collection
#metoo

#metoo

You are not alone. Together we can de-stigmatize speaking out about our experiences with sexual harassment, assault, and more.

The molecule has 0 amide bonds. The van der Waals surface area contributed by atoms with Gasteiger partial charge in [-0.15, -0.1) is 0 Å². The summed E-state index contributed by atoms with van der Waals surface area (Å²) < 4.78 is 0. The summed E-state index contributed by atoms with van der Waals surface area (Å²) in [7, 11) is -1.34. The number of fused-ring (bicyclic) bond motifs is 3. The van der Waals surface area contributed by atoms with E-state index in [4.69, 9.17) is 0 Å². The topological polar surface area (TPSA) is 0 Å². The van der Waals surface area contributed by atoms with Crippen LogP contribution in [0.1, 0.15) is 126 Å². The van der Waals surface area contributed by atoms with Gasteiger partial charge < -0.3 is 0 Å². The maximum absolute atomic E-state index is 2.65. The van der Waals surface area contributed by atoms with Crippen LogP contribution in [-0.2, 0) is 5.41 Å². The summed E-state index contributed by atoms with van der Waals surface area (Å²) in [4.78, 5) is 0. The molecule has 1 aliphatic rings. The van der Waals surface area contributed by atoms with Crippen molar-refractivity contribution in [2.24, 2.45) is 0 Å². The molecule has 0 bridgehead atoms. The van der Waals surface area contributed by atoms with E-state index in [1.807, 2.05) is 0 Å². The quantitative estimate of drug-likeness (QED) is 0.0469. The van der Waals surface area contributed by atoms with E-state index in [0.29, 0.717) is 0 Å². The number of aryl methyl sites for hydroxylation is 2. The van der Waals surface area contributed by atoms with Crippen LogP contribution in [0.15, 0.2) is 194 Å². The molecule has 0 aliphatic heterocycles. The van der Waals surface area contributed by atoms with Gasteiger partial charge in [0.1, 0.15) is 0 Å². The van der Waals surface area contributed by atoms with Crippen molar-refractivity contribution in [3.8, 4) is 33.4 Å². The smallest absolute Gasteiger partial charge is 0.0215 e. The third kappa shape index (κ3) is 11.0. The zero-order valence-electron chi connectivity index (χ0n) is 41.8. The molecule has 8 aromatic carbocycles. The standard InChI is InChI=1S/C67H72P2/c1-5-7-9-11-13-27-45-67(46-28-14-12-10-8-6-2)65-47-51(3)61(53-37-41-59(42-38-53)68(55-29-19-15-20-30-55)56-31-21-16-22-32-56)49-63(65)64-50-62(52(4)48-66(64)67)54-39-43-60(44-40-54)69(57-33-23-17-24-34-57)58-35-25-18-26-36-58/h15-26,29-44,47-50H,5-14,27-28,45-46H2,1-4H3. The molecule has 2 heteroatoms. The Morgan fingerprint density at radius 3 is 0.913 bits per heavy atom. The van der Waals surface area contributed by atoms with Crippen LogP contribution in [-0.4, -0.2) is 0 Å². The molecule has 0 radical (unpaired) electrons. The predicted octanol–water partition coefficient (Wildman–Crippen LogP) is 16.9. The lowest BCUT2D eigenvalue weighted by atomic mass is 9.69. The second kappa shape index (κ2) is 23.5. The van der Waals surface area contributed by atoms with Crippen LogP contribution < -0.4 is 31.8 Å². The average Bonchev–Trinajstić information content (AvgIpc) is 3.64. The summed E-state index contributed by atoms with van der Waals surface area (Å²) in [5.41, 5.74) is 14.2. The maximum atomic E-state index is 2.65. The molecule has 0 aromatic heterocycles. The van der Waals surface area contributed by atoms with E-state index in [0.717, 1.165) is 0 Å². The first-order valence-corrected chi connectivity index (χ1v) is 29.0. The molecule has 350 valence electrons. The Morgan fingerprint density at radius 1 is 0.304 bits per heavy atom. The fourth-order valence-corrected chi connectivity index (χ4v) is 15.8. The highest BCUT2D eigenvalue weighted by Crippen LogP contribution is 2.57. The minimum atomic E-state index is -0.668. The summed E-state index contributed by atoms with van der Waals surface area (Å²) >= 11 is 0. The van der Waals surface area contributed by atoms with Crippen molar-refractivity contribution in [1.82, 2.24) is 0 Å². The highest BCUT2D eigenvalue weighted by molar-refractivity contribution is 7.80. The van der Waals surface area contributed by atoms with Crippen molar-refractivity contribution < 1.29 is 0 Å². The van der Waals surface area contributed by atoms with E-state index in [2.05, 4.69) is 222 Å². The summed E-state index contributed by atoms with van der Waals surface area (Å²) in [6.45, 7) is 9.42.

• Yulissa Martinez
    Published 19 days ago
    Eight

    Eight